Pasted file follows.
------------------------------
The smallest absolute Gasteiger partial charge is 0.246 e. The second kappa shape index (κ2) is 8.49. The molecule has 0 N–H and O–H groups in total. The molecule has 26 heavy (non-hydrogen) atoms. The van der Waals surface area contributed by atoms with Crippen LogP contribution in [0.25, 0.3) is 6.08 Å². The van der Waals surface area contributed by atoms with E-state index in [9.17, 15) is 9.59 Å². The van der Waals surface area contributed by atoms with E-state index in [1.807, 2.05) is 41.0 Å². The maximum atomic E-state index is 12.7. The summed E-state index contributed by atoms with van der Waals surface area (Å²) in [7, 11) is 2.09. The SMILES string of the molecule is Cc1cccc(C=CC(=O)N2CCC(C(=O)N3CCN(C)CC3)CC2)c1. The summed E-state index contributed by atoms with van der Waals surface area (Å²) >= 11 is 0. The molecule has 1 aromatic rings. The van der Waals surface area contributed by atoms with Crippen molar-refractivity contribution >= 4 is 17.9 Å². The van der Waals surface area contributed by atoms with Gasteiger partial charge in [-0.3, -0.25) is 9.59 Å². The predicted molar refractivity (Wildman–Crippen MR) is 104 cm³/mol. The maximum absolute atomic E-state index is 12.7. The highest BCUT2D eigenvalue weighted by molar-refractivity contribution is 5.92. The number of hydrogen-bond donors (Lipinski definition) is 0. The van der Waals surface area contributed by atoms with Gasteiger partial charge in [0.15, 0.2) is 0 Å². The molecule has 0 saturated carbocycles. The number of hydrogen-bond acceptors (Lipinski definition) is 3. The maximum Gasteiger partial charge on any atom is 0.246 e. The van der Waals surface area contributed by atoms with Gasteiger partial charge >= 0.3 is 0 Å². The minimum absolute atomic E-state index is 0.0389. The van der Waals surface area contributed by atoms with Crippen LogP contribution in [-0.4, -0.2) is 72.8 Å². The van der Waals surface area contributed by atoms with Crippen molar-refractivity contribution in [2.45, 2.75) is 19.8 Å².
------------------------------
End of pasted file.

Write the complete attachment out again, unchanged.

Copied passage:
The smallest absolute Gasteiger partial charge is 0.246 e. The second kappa shape index (κ2) is 8.49. The molecule has 0 N–H and O–H groups in total. The molecule has 26 heavy (non-hydrogen) atoms. The van der Waals surface area contributed by atoms with Crippen LogP contribution in [0.25, 0.3) is 6.08 Å². The van der Waals surface area contributed by atoms with E-state index in [9.17, 15) is 9.59 Å². The van der Waals surface area contributed by atoms with E-state index in [1.807, 2.05) is 41.0 Å². The maximum atomic E-state index is 12.7. The summed E-state index contributed by atoms with van der Waals surface area (Å²) in [7, 11) is 2.09. The SMILES string of the molecule is Cc1cccc(C=CC(=O)N2CCC(C(=O)N3CCN(C)CC3)CC2)c1. The summed E-state index contributed by atoms with van der Waals surface area (Å²) >= 11 is 0. The molecule has 1 aromatic rings. The van der Waals surface area contributed by atoms with Crippen molar-refractivity contribution >= 4 is 17.9 Å². The van der Waals surface area contributed by atoms with Gasteiger partial charge in [-0.3, -0.25) is 9.59 Å². The predicted molar refractivity (Wildman–Crippen MR) is 104 cm³/mol. The maximum absolute atomic E-state index is 12.7. The highest BCUT2D eigenvalue weighted by molar-refractivity contribution is 5.92. The number of hydrogen-bond donors (Lipinski definition) is 0. The van der Waals surface area contributed by atoms with Gasteiger partial charge in [0.15, 0.2) is 0 Å². The molecule has 0 saturated carbocycles. The number of hydrogen-bond acceptors (Lipinski definition) is 3. The maximum Gasteiger partial charge on any atom is 0.246 e. The van der Waals surface area contributed by atoms with Gasteiger partial charge >= 0.3 is 0 Å². The minimum absolute atomic E-state index is 0.0389. The van der Waals surface area contributed by atoms with Crippen LogP contribution in [-0.4, -0.2) is 72.8 Å². The van der Waals surface area contributed by atoms with Crippen molar-refractivity contribution in [2.45, 2.75) is 19.8 Å².